What’s wrong with El Paso

I like El Paso. What about all those people saying it’s not good enough for them?

Those baseball fanatics, god bless ‘em, say those who oppose the unsanctioned sellout of real assets for speculative pipe dreams don’t love El Paso. The say we need development to make El Paso livable, and knocking down buildings and starting from scratch is the way to go. They say otherwise our children and grandchildren will move somewhere else to make their futures, because the only thing standing between them and a four bedroom ranch style home in the suburbs is Triple A baseball in downtown El Paso.

I’m not sure how a Triple A baseball team will change El Paso into an economic dynamo, but those baseball fanatics seem convinced that this is a necessary first step in the process.

It’s the next steps that they’re a little shaky on. It’s like alchemy. First we build a ballpark, and then the streets are paved with gold.

I’d be more convinced if they could illustrate the process. We build a Triple A ballpark, and then what? Fortune 500 companies beat a path to our door? The bulk of Americans will overcome their latent xenophobia to embrace quincinearas and Chico’s Tacos?

Anyone who thinks that the lack of a Triple A baseball team has been holding El Paso back seems to me to be a little out of touch with reality. And to suggest that anyone who opposes the current shenanigans is less of a loyal El Pasoan than those who support sticking the city with unproven benefits for unmeasured costs probably can’t balance their checkbooks.

Some of those baseball fanatics say that the reason we are where we are now is because El Pasoans aren’t forward thinking enough. They say that the naysayers, to borrow their term, are the reason that El Paso is where it is now.

Well I like El Paso. I’m not apologetic about El Paso. I wouldn’t live anywhere else. I’ve never been confronted with a lack of things to do in El Paso. I’m usually overwhelmed by the options. Maybe those people who say that there’s nothing to do in El Paso should sell their teevees. Maybe they should meet their neighbors, and the people that aren’t their neighbors. Maybe the people who think Triple A baseball is a safe alternative to television sit-coms should get a real life, because El Paso is one of the most culturally rich and culturally diverse cities in the world. And it’s the safest city in America.

Somehow, Triple A baseball will fix all that.

I read in the paper where that sweet lady rep from the Eastside said that once we build that tax base, then rates can come down. Does anyone remember the last time tax rates came down? I don’t.


  1. If El Paso wanted baseball they would have supported the Diablos…enough said…and if they DO PUSH THAT BOONDOGGLE THRU THEY SHOULD MAKE IT ILLEGAL FOR THE TEAM OWNERS TO SELL OFF THE TEAM FOR 20 YRS….We paid for the DIABLOS and COHEN STADIUM and then the team owners SOLD THEM AWAY FROM EL PASO…SCREW THAT….This is just a way for a couple investors and contractors to soak the taxpayers of El Paso so they can make huge amounts of money for themselves. I’d be very, very interested in seeing just how much money went into the various city officials “campaign war chests” from the people pushing this rip off.

  2. I can agree with you that El Pasoans are forward thinking, and that there are a multitude of great things to do in El Paso year round. HOWEVER I think that you are lumping those of us who are behind the stadium in one big lump of “baseball fanatics” the same way you accuse those same people of calling anyone against the idea “naysayers”. I have lived in El Paso my entire 28 years, and will be here for at least another 28 more.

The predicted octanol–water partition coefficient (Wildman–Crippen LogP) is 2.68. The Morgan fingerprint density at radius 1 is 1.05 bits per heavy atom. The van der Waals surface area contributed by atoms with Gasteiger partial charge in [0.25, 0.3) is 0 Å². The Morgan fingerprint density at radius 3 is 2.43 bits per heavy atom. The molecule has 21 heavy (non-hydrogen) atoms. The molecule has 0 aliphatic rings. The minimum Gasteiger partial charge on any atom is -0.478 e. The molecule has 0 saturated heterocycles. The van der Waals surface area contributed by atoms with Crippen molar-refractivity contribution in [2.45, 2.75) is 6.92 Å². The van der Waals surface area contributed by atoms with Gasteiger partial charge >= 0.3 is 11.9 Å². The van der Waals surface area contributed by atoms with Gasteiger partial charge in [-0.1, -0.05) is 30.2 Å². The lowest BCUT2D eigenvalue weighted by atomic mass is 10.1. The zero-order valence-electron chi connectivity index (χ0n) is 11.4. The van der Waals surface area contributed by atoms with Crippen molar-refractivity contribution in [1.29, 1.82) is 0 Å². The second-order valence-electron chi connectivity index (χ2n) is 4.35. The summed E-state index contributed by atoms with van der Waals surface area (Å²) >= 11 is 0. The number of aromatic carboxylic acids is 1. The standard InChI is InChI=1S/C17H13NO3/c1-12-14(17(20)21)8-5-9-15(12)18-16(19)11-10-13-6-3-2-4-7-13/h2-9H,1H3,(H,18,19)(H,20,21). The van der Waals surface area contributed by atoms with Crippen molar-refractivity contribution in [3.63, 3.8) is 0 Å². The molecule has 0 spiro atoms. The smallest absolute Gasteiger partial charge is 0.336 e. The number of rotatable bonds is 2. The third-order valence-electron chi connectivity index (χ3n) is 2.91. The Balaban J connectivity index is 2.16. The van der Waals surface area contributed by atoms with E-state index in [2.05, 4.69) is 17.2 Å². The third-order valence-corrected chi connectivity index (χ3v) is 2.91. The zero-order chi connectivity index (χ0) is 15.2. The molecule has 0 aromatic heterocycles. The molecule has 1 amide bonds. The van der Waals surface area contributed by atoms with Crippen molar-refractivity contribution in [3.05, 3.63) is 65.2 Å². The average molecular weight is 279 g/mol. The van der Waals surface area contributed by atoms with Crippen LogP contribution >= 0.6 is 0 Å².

The whole idea that the baseball team will result in “streets paved in gold” is a gross mistatement. The idea of promoting new ventures downtown is to promote NEW business and ideas. No one is saying that the baseball team on it’s own will prove to be a financial windfall for the city. The idea behind it is that once the stadium is built and running, it will attract more NEW business to the downtown area.

    I am a bit sorry to see the current Insights Museum go, but they were already promised a new home by The Lynx Exhibit, and at there current space they were paying the city $10 a YEAR for rent. As to city hall, the average El Pasoan has never even stepped foot inside that building, and honestly I could care less where they are located. AND they already have agreed to move into a building NOT owned by Foster or Hunt, which seemed to be the biggest issue for several other bloggers and writers that I had seen.

    I would also like to point out that NOT ONCE during any of these discussions have I seen ANYONE write a single sentance about the other bond issues coming up in November. While the total cost to the city for the city hall/stadium deal will be around $50-80 milllion, there is a bond issue to approve a $180 million dollar arena downtown as well. This space has no guaranteed use as of yet, and is being put entirely on the property taxes of El Paso homeowners, such as myself. Not that I oppose the idea, I would need some more details to come to a conclusion, but it does upset me that no one has even mentioned this in relation to the stadium deal.

    I envision El Paso as a growing city that will need to supply jobs, raise the quality of living, and increas earning power in order to make this not only a safe city, but an affluent one as well where a good portion of our city doesn’t have to live in poverty. This can only be attained by promoting new business in our city that doesn’t involve mexican food and beer. I am not against open discussion for these ideas, but I am for those ideas that can help move our city forward.

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